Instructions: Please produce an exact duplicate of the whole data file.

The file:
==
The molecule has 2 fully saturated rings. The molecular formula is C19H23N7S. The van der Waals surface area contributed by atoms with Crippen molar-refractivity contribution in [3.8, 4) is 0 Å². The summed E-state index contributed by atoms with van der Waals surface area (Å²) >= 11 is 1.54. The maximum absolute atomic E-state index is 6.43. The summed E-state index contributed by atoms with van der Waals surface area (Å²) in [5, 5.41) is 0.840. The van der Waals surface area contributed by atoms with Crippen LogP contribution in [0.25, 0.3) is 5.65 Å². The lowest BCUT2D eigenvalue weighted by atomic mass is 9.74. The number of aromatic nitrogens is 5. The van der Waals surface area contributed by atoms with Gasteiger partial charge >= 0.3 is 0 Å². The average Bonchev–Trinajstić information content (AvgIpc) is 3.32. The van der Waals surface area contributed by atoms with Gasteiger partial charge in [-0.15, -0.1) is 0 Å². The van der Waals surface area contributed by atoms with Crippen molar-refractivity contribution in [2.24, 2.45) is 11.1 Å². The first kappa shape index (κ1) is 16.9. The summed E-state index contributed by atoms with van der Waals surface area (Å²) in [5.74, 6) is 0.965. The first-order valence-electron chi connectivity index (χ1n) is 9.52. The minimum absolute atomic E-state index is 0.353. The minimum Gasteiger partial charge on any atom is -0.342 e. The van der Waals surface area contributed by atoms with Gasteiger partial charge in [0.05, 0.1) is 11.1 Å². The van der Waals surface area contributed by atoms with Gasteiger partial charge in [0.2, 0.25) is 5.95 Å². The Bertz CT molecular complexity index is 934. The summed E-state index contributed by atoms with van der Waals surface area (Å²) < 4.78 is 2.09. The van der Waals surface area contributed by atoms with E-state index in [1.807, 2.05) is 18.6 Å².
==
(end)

The molecule has 2 fully saturated rings. The molecular formula is C19H23N7S. The van der Waals surface area contributed by atoms with Crippen molar-refractivity contribution in [3.8, 4) is 0 Å². The summed E-state index contributed by atoms with van der Waals surface area (Å²) >= 11 is 1.54. The maximum absolute atomic E-state index is 6.43. The summed E-state index contributed by atoms with van der Waals surface area (Å²) in [5, 5.41) is 0.840. The van der Waals surface area contributed by atoms with Crippen LogP contribution in [0.25, 0.3) is 5.65 Å². The lowest BCUT2D eigenvalue weighted by atomic mass is 9.74. The number of aromatic nitrogens is 5. The van der Waals surface area contributed by atoms with Gasteiger partial charge >= 0.3 is 0 Å². The average Bonchev–Trinajstić information content (AvgIpc) is 3.32. The van der Waals surface area contributed by atoms with Gasteiger partial charge in [-0.15, -0.1) is 0 Å². The van der Waals surface area contributed by atoms with Crippen molar-refractivity contribution in [2.24, 2.45) is 11.1 Å². The first kappa shape index (κ1) is 16.9. The summed E-state index contributed by atoms with van der Waals surface area (Å²) in [5.74, 6) is 0.965. The first-order valence-electron chi connectivity index (χ1n) is 9.52. The minimum absolute atomic E-state index is 0.353. The minimum Gasteiger partial charge on any atom is -0.342 e. The van der Waals surface area contributed by atoms with Gasteiger partial charge in [0.05, 0.1) is 11.1 Å². The van der Waals surface area contributed by atoms with Gasteiger partial charge in [0.2, 0.25) is 5.95 Å². The Bertz CT molecular complexity index is 934. The summed E-state index contributed by atoms with van der Waals surface area (Å²) < 4.78 is 2.09. The van der Waals surface area contributed by atoms with E-state index in [1.807, 2.05) is 18.6 Å².